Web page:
Coronavirus: North Korea’s emergency response raises fears of outbreak

Emily Goddard
·2-min read
KCNA VIA KNS/AFP via Getty Image
KCNA VIA KNS/AFP via Getty Image

North Korea has raised suspicions of an unreported coronavirus outbreak after quarantining thousands of people, despite tests proving inconclusive for a man suspected to be the country’s first case.

The reclusive nation declared a state of emergency and leader Kim Jong-un ordered a total lockdown of the border city of Kaesong on 26 July after discovering a person with Covid-19 symptoms.

The Korean Central News Agency said on Thursday that 550,000 food and aid items have been shipped into Kaesong.

State media said the suspected case was a North Korean, identified in South Korea as a 24-year-old man surnamed Kim, who had earlier defected to South Korea before returning to Kaesong last month.

However, Yoon Tae-ho, a South Korean health ministry official, said: “The [defector] is neither registered as a Covid-19 patient nor classified as a person who came in contact with virus patients.”

North Korea’s public admission of its first potential case and the emergency response prompted outside speculation that it may be confronting a wider outbreak, despite its unwavering claims to being virus-free.

Suspicions have been raised further still by a report sent by the nation to the World Health Organisation that said it has quarantined 64 first contacts of the suspected Kaesong case and 3,571 secondary contacts in state-run facilities for 40 days.

Edwin Salvador, the WHO representative to North Korea, said Pyongyang informed WHO of the suspected first case, saying the person was tested for Covid-19 but the results were inconclusive.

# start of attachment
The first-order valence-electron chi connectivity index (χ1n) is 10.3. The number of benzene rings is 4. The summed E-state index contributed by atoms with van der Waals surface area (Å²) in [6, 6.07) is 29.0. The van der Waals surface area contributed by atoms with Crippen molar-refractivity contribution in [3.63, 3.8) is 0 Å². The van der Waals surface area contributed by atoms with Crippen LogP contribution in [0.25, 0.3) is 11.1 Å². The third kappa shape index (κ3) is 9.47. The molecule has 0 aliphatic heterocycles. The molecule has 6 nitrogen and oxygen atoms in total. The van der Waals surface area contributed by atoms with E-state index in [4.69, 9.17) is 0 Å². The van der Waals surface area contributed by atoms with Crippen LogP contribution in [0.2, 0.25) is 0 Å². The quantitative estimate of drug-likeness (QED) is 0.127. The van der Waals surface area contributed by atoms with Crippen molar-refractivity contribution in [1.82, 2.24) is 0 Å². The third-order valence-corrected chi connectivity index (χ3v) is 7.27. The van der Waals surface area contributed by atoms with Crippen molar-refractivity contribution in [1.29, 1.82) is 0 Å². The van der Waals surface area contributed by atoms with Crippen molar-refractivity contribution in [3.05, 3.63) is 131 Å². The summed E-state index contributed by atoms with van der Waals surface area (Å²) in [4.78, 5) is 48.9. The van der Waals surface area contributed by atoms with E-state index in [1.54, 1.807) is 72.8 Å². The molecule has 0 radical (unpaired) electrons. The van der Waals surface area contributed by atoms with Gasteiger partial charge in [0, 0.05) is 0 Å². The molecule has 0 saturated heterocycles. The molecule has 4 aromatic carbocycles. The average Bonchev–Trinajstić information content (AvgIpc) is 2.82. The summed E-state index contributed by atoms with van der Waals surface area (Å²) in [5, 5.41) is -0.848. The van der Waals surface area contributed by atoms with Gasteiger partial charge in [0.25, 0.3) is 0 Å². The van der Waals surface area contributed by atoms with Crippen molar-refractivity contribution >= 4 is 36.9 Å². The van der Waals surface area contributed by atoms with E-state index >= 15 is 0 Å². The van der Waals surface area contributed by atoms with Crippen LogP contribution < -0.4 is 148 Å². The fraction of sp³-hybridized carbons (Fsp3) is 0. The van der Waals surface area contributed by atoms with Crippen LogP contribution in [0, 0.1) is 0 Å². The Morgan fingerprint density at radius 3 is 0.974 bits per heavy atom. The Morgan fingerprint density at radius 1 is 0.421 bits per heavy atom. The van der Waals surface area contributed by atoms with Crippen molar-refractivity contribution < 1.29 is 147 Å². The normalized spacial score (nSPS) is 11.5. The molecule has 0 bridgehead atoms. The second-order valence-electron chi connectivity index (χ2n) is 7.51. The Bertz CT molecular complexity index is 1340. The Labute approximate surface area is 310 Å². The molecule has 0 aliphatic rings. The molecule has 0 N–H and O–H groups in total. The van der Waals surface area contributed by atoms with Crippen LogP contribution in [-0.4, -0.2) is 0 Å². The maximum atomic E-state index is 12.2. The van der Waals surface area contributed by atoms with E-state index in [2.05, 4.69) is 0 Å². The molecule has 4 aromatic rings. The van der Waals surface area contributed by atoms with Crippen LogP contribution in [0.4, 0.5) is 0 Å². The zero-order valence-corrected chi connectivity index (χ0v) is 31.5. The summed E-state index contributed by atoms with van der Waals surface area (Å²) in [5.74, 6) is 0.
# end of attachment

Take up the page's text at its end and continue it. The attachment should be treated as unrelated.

All the country’s borders remain closed, group gatherings are banned, masks must be worn in public and all education settings are on an extended summer break, Dr Salvador told the Associated Press.

North Korea has also quarantined and released 25,905 people – 382 of them foreigners – since the end of December, according to Dr Salvador.

Foreign experts remain sceptical of North Korea’s claims that it has no cases, not least because of its long, porous border with China, where the virus emerged.

North Korea’s emergency steps suggest an outbreak there may have worsened, said Kim Sin-gon, a professor at Korea University College of Medicine in Seoul.

Hong Min, an analyst from Seoul’s Korea Institute for National Unification, said: “Though a really extensive local outbreak might not have occurred yet, it’s likely that a considerable number of people has been infected.”

Several other outside observers are all but certain the virus has already entered North Korea because it closed its border with China, its biggest trading partner, weeks after the world’s first known virus cases were recorded in China in December.

Monitoring groups in Seoul have also reported on virus cases and deaths in North Korea.

Additional reporting by agencies

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